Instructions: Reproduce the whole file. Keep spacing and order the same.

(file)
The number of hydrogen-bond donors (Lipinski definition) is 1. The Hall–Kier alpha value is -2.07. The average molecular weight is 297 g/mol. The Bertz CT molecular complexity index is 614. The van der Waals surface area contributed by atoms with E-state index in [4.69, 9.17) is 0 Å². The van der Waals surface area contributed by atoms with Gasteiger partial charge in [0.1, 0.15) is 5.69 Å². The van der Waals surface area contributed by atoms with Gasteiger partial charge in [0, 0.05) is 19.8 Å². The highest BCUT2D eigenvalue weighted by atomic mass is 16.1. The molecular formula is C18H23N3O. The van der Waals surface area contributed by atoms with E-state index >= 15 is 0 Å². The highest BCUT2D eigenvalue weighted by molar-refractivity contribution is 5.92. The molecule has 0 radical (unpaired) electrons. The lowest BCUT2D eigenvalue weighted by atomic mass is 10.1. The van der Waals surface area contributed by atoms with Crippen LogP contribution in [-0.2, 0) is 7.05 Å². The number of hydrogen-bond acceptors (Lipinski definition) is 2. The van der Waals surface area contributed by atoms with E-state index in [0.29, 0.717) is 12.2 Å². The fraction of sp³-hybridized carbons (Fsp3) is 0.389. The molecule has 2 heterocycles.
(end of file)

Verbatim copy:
The number of hydrogen-bond donors (Lipinski definition) is 1. The Hall–Kier alpha value is -2.07. The average molecular weight is 297 g/mol. The Bertz CT molecular complexity index is 614. The van der Waals surface area contributed by atoms with E-state index in [4.69, 9.17) is 0 Å². The van der Waals surface area contributed by atoms with Gasteiger partial charge in [0.1, 0.15) is 5.69 Å². The van der Waals surface area contributed by atoms with Gasteiger partial charge in [0, 0.05) is 19.8 Å². The highest BCUT2D eigenvalue weighted by atomic mass is 16.1. The molecular formula is C18H23N3O. The van der Waals surface area contributed by atoms with E-state index >= 15 is 0 Å². The highest BCUT2D eigenvalue weighted by molar-refractivity contribution is 5.92. The molecule has 0 radical (unpaired) electrons. The lowest BCUT2D eigenvalue weighted by atomic mass is 10.1. The van der Waals surface area contributed by atoms with Crippen LogP contribution in [-0.2, 0) is 7.05 Å². The number of hydrogen-bond acceptors (Lipinski definition) is 2. The van der Waals surface area contributed by atoms with E-state index in [0.29, 0.717) is 12.2 Å². The fraction of sp³-hybridized carbons (Fsp3) is 0.389. The molecule has 2 heterocycles.